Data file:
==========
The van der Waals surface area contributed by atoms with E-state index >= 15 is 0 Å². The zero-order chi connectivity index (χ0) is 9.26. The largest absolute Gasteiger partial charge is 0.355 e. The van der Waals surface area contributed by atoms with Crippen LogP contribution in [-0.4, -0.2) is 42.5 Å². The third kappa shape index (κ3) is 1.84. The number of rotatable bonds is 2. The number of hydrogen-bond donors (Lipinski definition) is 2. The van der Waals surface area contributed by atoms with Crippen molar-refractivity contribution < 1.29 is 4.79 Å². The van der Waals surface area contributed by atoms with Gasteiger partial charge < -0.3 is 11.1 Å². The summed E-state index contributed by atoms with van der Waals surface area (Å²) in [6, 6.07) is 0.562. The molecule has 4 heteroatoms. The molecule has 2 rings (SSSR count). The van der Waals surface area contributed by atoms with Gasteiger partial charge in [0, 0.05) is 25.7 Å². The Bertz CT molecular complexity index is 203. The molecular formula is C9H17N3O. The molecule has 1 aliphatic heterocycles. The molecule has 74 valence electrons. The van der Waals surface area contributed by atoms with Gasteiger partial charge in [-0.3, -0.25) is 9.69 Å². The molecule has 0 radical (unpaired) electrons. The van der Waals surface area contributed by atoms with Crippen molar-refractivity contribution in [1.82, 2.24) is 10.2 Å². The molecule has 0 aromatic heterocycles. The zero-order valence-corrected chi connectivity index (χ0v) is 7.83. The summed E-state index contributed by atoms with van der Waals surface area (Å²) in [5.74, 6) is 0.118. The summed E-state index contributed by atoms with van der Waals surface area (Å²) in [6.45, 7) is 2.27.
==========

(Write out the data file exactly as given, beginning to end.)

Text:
The van der Waals surface area contributed by atoms with E-state index >= 15 is 0 Å². The zero-order chi connectivity index (χ0) is 9.26. The largest absolute Gasteiger partial charge is 0.355 e. The van der Waals surface area contributed by atoms with Crippen LogP contribution in [-0.4, -0.2) is 42.5 Å². The third kappa shape index (κ3) is 1.84. The number of rotatable bonds is 2. The number of hydrogen-bond donors (Lipinski definition) is 2. The van der Waals surface area contributed by atoms with Crippen molar-refractivity contribution < 1.29 is 4.79 Å². The van der Waals surface area contributed by atoms with Gasteiger partial charge < -0.3 is 11.1 Å². The summed E-state index contributed by atoms with van der Waals surface area (Å²) in [6, 6.07) is 0.562. The molecule has 4 heteroatoms. The molecule has 2 rings (SSSR count). The van der Waals surface area contributed by atoms with Gasteiger partial charge in [0, 0.05) is 25.7 Å². The Bertz CT molecular complexity index is 203. The molecular formula is C9H17N3O. The molecule has 1 aliphatic heterocycles. The molecule has 74 valence electrons. The van der Waals surface area contributed by atoms with Gasteiger partial charge in [-0.3, -0.25) is 9.69 Å². The molecule has 0 radical (unpaired) electrons. The van der Waals surface area contributed by atoms with Crippen molar-refractivity contribution in [1.82, 2.24) is 10.2 Å². The molecule has 0 aromatic heterocycles. The zero-order valence-corrected chi connectivity index (χ0v) is 7.83. The summed E-state index contributed by atoms with van der Waals surface area (Å²) in [5.74, 6) is 0.118. The summed E-state index contributed by atoms with van der Waals surface area (Å²) in [6.45, 7) is 2.27.